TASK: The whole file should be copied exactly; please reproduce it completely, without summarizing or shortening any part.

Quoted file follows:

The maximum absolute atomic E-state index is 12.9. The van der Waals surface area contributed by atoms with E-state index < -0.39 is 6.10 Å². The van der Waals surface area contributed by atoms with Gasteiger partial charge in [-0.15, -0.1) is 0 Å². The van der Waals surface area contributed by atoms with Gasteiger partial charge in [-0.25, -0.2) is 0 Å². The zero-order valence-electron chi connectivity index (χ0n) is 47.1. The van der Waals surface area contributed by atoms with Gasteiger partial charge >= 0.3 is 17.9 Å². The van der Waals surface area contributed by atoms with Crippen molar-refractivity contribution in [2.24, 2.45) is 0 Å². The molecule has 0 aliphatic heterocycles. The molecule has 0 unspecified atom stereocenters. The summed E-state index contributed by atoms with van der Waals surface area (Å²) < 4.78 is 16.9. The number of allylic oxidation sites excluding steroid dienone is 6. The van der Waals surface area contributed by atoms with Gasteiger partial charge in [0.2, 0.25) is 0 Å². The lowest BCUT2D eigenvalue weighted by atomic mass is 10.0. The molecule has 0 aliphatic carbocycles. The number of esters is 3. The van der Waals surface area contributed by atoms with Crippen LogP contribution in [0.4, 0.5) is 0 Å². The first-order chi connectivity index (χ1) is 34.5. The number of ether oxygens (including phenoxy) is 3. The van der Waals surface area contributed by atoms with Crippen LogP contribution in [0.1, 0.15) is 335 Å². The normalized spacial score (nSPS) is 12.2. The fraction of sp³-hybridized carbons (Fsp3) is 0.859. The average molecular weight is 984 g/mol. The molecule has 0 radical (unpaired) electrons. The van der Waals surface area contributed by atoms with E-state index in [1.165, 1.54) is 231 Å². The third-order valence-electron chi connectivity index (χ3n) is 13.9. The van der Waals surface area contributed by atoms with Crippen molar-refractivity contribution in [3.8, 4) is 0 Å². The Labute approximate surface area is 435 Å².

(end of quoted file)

The maximum absolute atomic E-state index is 12.9. The van der Waals surface area contributed by atoms with E-state index < -0.39 is 6.10 Å². The van der Waals surface area contributed by atoms with Gasteiger partial charge in [-0.15, -0.1) is 0 Å². The van der Waals surface area contributed by atoms with Gasteiger partial charge in [-0.25, -0.2) is 0 Å². The zero-order valence-electron chi connectivity index (χ0n) is 47.1. The van der Waals surface area contributed by atoms with Gasteiger partial charge >= 0.3 is 17.9 Å². The van der Waals surface area contributed by atoms with Crippen molar-refractivity contribution in [2.24, 2.45) is 0 Å². The molecule has 0 aliphatic heterocycles. The molecule has 0 unspecified atom stereocenters. The summed E-state index contributed by atoms with van der Waals surface area (Å²) < 4.78 is 16.9. The number of allylic oxidation sites excluding steroid dienone is 6. The van der Waals surface area contributed by atoms with Gasteiger partial charge in [0.2, 0.25) is 0 Å². The lowest BCUT2D eigenvalue weighted by atomic mass is 10.0. The molecule has 0 aliphatic carbocycles. The number of esters is 3. The van der Waals surface area contributed by atoms with Crippen LogP contribution in [0.4, 0.5) is 0 Å². The first-order chi connectivity index (χ1) is 34.5. The number of ether oxygens (including phenoxy) is 3. The van der Waals surface area contributed by atoms with Crippen LogP contribution in [0.1, 0.15) is 335 Å². The normalized spacial score (nSPS) is 12.2. The fraction of sp³-hybridized carbons (Fsp3) is 0.859. The average molecular weight is 984 g/mol. The molecule has 0 radical (unpaired) electrons. The van der Waals surface area contributed by atoms with E-state index in [1.165, 1.54) is 231 Å². The third-order valence-electron chi connectivity index (χ3n) is 13.9. The van der Waals surface area contributed by atoms with Crippen molar-refractivity contribution in [3.8, 4) is 0 Å². The Labute approximate surface area is 435 Å².